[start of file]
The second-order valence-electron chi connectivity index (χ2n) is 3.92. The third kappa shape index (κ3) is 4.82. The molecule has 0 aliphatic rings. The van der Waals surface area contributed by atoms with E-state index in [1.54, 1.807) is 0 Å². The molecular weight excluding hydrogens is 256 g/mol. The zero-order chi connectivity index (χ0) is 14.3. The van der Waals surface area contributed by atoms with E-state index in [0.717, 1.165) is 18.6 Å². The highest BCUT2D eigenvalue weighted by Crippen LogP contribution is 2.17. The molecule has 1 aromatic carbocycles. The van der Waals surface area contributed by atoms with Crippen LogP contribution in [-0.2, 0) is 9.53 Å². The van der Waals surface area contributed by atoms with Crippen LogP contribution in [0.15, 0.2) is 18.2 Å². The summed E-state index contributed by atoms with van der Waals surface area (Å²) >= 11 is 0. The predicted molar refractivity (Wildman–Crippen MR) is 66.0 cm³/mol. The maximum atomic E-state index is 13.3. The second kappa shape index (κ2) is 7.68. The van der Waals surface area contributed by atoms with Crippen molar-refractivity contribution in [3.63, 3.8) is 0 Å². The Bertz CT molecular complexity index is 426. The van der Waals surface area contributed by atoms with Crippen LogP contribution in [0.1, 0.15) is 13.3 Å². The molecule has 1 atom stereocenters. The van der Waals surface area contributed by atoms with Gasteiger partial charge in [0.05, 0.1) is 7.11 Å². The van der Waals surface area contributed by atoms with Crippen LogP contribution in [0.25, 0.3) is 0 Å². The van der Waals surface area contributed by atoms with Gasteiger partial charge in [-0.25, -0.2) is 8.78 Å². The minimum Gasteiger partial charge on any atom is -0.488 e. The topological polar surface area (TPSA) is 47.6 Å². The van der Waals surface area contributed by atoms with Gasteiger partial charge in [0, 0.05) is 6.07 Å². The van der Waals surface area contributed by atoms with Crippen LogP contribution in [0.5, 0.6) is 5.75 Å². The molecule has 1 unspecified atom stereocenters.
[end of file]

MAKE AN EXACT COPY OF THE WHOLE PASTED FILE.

The second-order valence-electron chi connectivity index (χ2n) is 3.92. The third kappa shape index (κ3) is 4.82. The molecule has 0 aliphatic rings. The van der Waals surface area contributed by atoms with E-state index in [1.54, 1.807) is 0 Å². The molecular weight excluding hydrogens is 256 g/mol. The zero-order chi connectivity index (χ0) is 14.3. The van der Waals surface area contributed by atoms with E-state index in [0.717, 1.165) is 18.6 Å². The highest BCUT2D eigenvalue weighted by Crippen LogP contribution is 2.17. The molecule has 1 aromatic carbocycles. The van der Waals surface area contributed by atoms with Crippen LogP contribution in [-0.2, 0) is 9.53 Å². The van der Waals surface area contributed by atoms with Crippen LogP contribution in [0.15, 0.2) is 18.2 Å². The summed E-state index contributed by atoms with van der Waals surface area (Å²) >= 11 is 0. The predicted molar refractivity (Wildman–Crippen MR) is 66.0 cm³/mol. The maximum atomic E-state index is 13.3. The second kappa shape index (κ2) is 7.68. The van der Waals surface area contributed by atoms with Crippen molar-refractivity contribution in [3.63, 3.8) is 0 Å². The Bertz CT molecular complexity index is 426. The van der Waals surface area contributed by atoms with Crippen LogP contribution in [0.1, 0.15) is 13.3 Å². The molecule has 1 atom stereocenters. The van der Waals surface area contributed by atoms with Gasteiger partial charge in [0.05, 0.1) is 7.11 Å². The van der Waals surface area contributed by atoms with Crippen LogP contribution in [0.25, 0.3) is 0 Å². The van der Waals surface area contributed by atoms with Gasteiger partial charge in [-0.25, -0.2) is 8.78 Å². The minimum Gasteiger partial charge on any atom is -0.488 e. The topological polar surface area (TPSA) is 47.6 Å². The van der Waals surface area contributed by atoms with Gasteiger partial charge in [0, 0.05) is 6.07 Å². The van der Waals surface area contributed by atoms with Crippen LogP contribution in [0.5, 0.6) is 5.75 Å². The molecule has 1 unspecified atom stereocenters.